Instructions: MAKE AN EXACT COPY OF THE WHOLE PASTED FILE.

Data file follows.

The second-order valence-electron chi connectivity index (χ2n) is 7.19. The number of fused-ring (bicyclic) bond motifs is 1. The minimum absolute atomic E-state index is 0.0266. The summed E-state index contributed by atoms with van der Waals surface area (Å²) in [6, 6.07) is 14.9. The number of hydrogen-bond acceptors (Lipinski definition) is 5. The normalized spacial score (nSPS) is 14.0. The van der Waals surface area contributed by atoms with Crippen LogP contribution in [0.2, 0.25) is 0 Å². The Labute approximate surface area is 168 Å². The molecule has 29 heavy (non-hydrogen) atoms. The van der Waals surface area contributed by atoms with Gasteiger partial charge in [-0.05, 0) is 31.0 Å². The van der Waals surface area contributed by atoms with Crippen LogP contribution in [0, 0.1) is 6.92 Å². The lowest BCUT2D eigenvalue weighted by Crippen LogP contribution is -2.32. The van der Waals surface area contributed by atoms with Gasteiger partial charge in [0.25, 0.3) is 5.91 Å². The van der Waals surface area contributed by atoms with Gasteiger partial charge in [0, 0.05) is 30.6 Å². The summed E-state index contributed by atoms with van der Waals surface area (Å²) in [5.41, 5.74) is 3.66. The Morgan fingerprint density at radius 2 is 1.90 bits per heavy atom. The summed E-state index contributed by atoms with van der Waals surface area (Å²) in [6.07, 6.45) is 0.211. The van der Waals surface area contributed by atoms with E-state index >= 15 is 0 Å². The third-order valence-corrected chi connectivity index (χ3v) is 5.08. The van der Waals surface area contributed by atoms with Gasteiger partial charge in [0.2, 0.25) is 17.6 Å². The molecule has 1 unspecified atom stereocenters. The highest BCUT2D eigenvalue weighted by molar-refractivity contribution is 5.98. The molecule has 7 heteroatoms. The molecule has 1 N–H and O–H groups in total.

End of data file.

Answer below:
The second-order valence-electron chi connectivity index (χ2n) is 7.19. The number of fused-ring (bicyclic) bond motifs is 1. The minimum absolute atomic E-state index is 0.0266. The summed E-state index contributed by atoms with van der Waals surface area (Å²) in [6, 6.07) is 14.9. The number of hydrogen-bond acceptors (Lipinski definition) is 5. The normalized spacial score (nSPS) is 14.0. The van der Waals surface area contributed by atoms with Crippen LogP contribution in [0.2, 0.25) is 0 Å². The Labute approximate surface area is 168 Å². The molecule has 29 heavy (non-hydrogen) atoms. The van der Waals surface area contributed by atoms with Gasteiger partial charge in [-0.05, 0) is 31.0 Å². The van der Waals surface area contributed by atoms with Crippen LogP contribution in [0, 0.1) is 6.92 Å². The lowest BCUT2D eigenvalue weighted by Crippen LogP contribution is -2.32. The van der Waals surface area contributed by atoms with Gasteiger partial charge in [0.25, 0.3) is 5.91 Å². The van der Waals surface area contributed by atoms with Gasteiger partial charge in [0, 0.05) is 30.6 Å². The summed E-state index contributed by atoms with van der Waals surface area (Å²) in [5.41, 5.74) is 3.66. The Morgan fingerprint density at radius 2 is 1.90 bits per heavy atom. The summed E-state index contributed by atoms with van der Waals surface area (Å²) in [6.07, 6.45) is 0.211. The van der Waals surface area contributed by atoms with E-state index >= 15 is 0 Å². The third-order valence-corrected chi connectivity index (χ3v) is 5.08. The van der Waals surface area contributed by atoms with Gasteiger partial charge in [0.2, 0.25) is 17.6 Å². The molecule has 1 unspecified atom stereocenters. The highest BCUT2D eigenvalue weighted by molar-refractivity contribution is 5.98. The molecule has 7 heteroatoms. The molecule has 1 N–H and O–H groups in total.